This mentoring or training request of your suppliers/customers can take many forms. You could ask for select members of your team to tour their facilities or sit in on their safety committee meeting. You could request that a few members of their team come and perform a safety audit of your plant. You could offer a few folks from your operations to come and assist them with a safety improvement kaizen event and ask to copy some of their training materials. Does your supplier/customer have their own mentor company or someone else in their supply chain that they consider a model for safety performance? Ask if you could go along on a visit with them. These are all opportunities to improve your safety performance and have deeper and more substantial interactions with your supply chain partners.

Every company I visit is constantly bemoaning the shallowness of their relationships with key suppliers and customers. “Our supplier of product/service x is pretty good, and we generally are pretty satisfied with their price/quality/delivery performance, but we’re always talking about the same thing. Every meeting is about price/cost issues, delivery/JIT performance, quality hiccups, etc. We don’t talk about growth, innovation, trends, the future…” We’ve all been there. And when you’re the supplier, aren’t you constantly looking for any opportunity to have your sales/customer service reps shift the dialog onto these subjects and away from price, price, price?  The topic of partnering on safety improvements starts the shift into these more compelling conversations and starts exercising your critical communications “muscles.” A wider group of contacts from both companies will inevitably get involved, further deepening the connection. Often some higher-ups may join a meeting or want to be kept appraised of progress, heightening your profile and generating a more mature interrelationship. You will be looked at as a more beneficial and valuable partner—which is where you strive to position your company for the long-term

Everything we’ve covered today is pretty basic and fundamental—yet many organizations only roll out the improvement teams, supply chain experts, or customer communications blitz efforts for major initiatives. And often these multi-functional teams haven’t had much time together working on problem solving…on practice (yep—there it is again!). They haven’t been exercising those much-needed muscles and they can’t perform at the highest level…and the big initiative doesn’t achieve expected results. Take this opportunity and take the time to get those improvement muscles engaged while improving the safety and workplace environment for everyone. You’ll be building a foundation, setting a tone, and showing your employees that you are invested in giving them a safe, clean, and organized workplace—a space where they can succeed and improve. You’ll help lead an effort to invest in your people and invest in making employee safety an integral part of their training and development. When you embed these safety behaviors, while communicating them throughout the entire organization, you get happier, more relaxed and engaged employees. They’ll have more skills and resources to perform the tasks that drive your business forward every day.  Don’t just say it—lead by doing it.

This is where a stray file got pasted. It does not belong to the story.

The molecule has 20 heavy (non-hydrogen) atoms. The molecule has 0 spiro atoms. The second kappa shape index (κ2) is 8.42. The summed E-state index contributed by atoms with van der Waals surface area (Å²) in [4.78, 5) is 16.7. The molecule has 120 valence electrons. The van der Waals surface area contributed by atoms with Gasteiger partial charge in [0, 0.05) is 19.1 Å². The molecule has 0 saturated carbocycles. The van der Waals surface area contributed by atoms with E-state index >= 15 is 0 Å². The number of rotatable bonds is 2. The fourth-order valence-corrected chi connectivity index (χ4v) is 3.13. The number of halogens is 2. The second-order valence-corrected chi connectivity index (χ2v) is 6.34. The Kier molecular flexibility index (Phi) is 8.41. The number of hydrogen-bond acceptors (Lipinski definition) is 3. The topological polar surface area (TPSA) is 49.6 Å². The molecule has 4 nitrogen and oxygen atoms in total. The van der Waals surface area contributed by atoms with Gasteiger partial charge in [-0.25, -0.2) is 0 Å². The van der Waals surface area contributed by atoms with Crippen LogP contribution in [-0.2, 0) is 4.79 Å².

Next week we’ll conclude by examining how employee engagement and satisfaction increases with improved safety performance, and how this will enable and drive further operational improvement initiatives.  I’m looking forward to it and in the meantime…Have a great week!